More American waders in Senegal
With the report of the new species for Africa, I was keen to find something exciting myself, but it was a surprise to be satisfied so quickly, at Lac Tanma, a 1.5 hour drive from Dakar, though only 50km NE of the city. This is a large, slightly saline lake and my main purpose there was waterbird counting with excellent Nature Communautés Développement (NCD). More about that elsewhere, shortly.
The lake is a personal favorite location, though this (22 november) was only my fourth visit. Birdwatching is moderately difficult, requiring a long walk along the lake edge and wading through shallowly flooded grassland, with no redeeming shade and birds often distant or partly hidden within the wet grassland. There are usually a few cattle and their herders and the lake can be crossed on foot, as evidenced by the herders. There is not much bird data, but what there is points to this and the nearby Lac Mbaouane, 5km west towards Kayar, being the best of the Niayes Important Bird Area for ducks and most wader species, though both are largely devoid of fish eating birds.
In West Africa south of the Sahara three of the four Pluvialis are vagrants, though with the european golden plover regular in Mauritainia, so the immediate reaction to the bird above was to think of grey plover, before putting up the scope. A second bird appeared, both were thankfully close and suddenly clearly not grey plovers, though also not golden in colour and with a prominent supercilium and capped appearance of American golden plover. It was my first outing using my new “bridge” camera, hence in part the poor photos as I zoomed beyond the digital maximum by mistake and got the blurred images shown here (others may say I am just a lousy photographer).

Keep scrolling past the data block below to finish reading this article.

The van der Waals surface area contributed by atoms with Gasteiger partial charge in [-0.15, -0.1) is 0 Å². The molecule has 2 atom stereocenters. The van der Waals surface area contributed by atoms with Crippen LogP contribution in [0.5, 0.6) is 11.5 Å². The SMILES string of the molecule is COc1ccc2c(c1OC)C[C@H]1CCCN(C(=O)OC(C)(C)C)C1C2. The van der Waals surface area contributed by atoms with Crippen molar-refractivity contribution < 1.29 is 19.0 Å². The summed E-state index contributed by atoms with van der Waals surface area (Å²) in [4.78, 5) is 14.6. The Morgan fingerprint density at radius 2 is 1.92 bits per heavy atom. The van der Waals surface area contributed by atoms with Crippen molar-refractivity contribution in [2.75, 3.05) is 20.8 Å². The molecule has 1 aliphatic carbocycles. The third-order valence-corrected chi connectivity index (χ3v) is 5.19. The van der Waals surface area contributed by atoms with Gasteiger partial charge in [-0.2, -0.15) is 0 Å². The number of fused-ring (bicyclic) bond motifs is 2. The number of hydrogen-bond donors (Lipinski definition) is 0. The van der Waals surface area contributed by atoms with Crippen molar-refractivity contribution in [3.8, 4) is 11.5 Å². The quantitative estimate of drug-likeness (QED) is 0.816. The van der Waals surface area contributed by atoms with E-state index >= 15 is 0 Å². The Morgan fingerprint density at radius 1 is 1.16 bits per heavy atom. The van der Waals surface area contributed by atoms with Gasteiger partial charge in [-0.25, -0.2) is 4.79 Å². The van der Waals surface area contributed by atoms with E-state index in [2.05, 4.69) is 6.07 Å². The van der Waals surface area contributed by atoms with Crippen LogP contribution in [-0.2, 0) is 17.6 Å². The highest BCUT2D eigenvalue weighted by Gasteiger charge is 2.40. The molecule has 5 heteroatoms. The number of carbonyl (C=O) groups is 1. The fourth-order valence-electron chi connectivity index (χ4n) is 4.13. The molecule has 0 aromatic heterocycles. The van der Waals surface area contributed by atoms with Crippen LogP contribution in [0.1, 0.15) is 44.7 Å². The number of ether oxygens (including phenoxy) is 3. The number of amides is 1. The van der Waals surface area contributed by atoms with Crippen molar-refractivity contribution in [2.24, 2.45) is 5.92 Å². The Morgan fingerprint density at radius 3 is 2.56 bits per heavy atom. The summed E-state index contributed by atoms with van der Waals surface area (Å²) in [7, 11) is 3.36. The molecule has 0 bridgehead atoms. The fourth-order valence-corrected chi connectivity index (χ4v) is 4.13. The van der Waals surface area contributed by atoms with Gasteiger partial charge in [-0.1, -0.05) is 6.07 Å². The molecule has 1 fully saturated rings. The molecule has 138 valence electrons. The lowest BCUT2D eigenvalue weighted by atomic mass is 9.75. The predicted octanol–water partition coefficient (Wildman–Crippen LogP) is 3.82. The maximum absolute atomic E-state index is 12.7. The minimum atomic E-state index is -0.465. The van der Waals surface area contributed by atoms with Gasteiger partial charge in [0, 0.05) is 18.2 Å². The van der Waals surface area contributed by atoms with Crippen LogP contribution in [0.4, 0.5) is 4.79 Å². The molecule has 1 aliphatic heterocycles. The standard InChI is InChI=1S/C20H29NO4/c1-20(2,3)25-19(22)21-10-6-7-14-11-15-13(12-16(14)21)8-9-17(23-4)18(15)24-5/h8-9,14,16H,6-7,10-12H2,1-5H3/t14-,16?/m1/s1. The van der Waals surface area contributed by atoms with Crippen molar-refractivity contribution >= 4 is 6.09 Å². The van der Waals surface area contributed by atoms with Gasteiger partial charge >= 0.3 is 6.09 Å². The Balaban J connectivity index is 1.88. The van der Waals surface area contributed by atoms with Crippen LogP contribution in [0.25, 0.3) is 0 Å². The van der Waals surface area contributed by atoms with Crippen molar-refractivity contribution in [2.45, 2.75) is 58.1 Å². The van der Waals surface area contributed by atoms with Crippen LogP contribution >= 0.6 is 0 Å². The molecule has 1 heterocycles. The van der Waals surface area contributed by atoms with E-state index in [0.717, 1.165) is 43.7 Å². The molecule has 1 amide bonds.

The two birds together show the unambiguous one to the right and a less clear bird on the left. They flew off together, showing grey under-wings. This is the third or fourth record for Senegal. There is an old record from Lac de Guier (Senegal River delta) in May 1979 and recent records from Dakar’s Technopole (October 2005) and Zuiginchor (October 2006, photographed). There are also one or two records from five other coastal West African countries, making this I think the most frequently identified american wader in West Africa.
Search / Cherchez
Recent Posts / Article récents
- Petite revue de la bibliographie ornithologique sénégalaise, 2016-2019 (Troisième partie)
- Petite revue de la bibliographie ornithologique sénégalaise, 2016-2019 (Deuxième partie)
- Petite revue de la bibliographie ornithologique sénégalaise, 2016-2019 (Première partie)
- Birding the forests of Basse-Casamance: of Cuckoos, Boubous, Bulbuls, Illadopsises & co.
- Yellow-throated Longclaw in Dakar – irregular visitor or an overlooked resident?
- Technopole – more gulls, breeding waders & more
- Virée en Casamance: Kolda et Kafountine
The defunct, twin volcanoes of Mamelles, in Dakar’s Ouakam arrondissement, with Cape Verde Shearwaters and Bottle-nosed Dolphins. The rocky coast of Dakar, forming the Cap Vert Important Bird Area, is an outstanding site for seabirds (photo: P. Robinson). Technopole and its numerous waders, herons, gulls, terns and other waterbirds (including Greater Flamingos when conditions are right) is one of the best sites for birds in the greater Dakar region, So is Iles de la Madeleine, and further afield the Saloum Delta at Palmarin (photos: B. Piot)
© The authors and Senegal Wildlife 2012-2019. Unauthorized use and/or duplication without permission from this blog’s authors is prohibited. Excerpts and links may be used, provided that full and clear credit is given to the author(s) and Senegal Wildlife, with appropriate and specific direction to the original content.